How do I feel now (mid-evening)? Like I’ve got a really stiff neck, or have pulled a muscle near my collar bone. Uncomfortable, but not too painful.

Mentally, I feel quite relieved.

I’m fine getting toxic poisons pumped into my veins every few weeks, even in the knowledge they might make me quite ill. But I’m not a fan of knives and multiple needles. Surgery (even minor) is not my bag.

Hopefully, despite the discomfort, I might get a decent night’s sleep.

A x

 

 

 

 

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About Andrew Slorance

Husband, father, son, brother, cyclist, pen pusher, pedant, contrarian , fights Mantle Cell Lymphoma in my spare time.
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8 Responses to A right pain in the neck!

  1. Stephen Marvin says:

    Hi Andrew,
    Having had mine put in last Wednesday, I would suggest at last a couple of paracetamol, if not something stronger. It was pretty painful that evening.

    Regards,

    Steve

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    • Hi Stephen. Thanks for the advice. I normally try to avoid painkillers but took your advice last night. Was still a big painful, or tender, when I moved but didn’t actually wake me up much. A

      Like

  2. Ann Deans says:

    Hope you had a good night. I was always terrified I would move in the night and yank my Hickman line out. Never did, but what a relief when it finally was out…….many months later.

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    • hi Ann. Funny, that was my big fear last night. That I’d howk the think out and bleed out all over the bed. Didn’t happen but I was sore (tender) every time I rolled over. Need to get used to it as I’ll have mine for a few months now. X

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  3. Michael kellet says:

    Thanks Andrew. Loving the detail. Sounds like the team followed the surgical checklist to the letter (I’m surmising only a clincian would really know) which is a big part of the Scottish patient safety programme in acute settings. Along with other ‘bundles of care’ it’s had great results. Keep your chin up and keep writing. All the best michael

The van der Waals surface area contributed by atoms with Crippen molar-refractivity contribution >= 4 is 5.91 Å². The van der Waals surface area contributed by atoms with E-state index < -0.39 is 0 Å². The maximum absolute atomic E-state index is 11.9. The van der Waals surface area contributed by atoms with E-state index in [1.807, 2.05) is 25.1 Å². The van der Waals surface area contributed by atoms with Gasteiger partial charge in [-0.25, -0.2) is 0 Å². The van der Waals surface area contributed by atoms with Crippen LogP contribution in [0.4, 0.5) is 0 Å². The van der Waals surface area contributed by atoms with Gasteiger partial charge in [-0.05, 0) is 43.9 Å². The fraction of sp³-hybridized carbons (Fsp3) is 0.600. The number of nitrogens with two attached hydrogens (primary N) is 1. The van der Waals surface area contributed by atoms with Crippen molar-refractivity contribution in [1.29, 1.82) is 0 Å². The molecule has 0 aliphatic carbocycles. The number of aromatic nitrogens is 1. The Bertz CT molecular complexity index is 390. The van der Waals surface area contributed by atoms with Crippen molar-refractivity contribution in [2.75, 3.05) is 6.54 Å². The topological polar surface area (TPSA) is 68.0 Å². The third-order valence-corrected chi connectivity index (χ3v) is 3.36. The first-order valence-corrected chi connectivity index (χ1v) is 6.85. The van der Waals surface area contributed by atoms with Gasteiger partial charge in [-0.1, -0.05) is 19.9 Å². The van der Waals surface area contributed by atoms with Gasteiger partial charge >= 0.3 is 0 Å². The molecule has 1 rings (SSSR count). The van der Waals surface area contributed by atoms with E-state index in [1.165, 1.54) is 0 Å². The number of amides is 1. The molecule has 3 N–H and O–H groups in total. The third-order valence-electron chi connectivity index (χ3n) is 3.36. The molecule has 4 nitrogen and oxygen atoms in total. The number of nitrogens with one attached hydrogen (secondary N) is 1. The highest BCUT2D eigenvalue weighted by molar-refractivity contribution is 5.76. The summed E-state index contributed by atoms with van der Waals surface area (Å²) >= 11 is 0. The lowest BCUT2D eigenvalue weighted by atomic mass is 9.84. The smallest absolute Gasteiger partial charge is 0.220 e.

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  4. Jason Leitch says:

    Hi Andrew, Michael passed on your post to let me see it. It’s very encouraging. It is indeed the surgical checklist in action and involving the patient too. It’s what the Safety Programme has been working towards for years.
    I’ll follow your blog now and feel free to get in touch anytime things aren’t perfect or if you need help.
    I wonder if you’d take the time to feedback on http://www.patientopinion.org occasionally. It’s our main way of obtaining feedback for teams. It’s very powerful.
    Cheers. Jason

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  5. They were brilliantly thorough. Unlike the District Nurse and here wrong sized needle in the belly incident. Ouch!

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  6. Scott Murray says:

    Hi Andrew

    My wife went through a similar process a number of years ago when she needed a Hickman for one of her many ailments. She also found it not too bad and a lot, lot less uncomfortable than getting a lumbar puncture!! Always good to hear how you are doing . Best wishes. Scott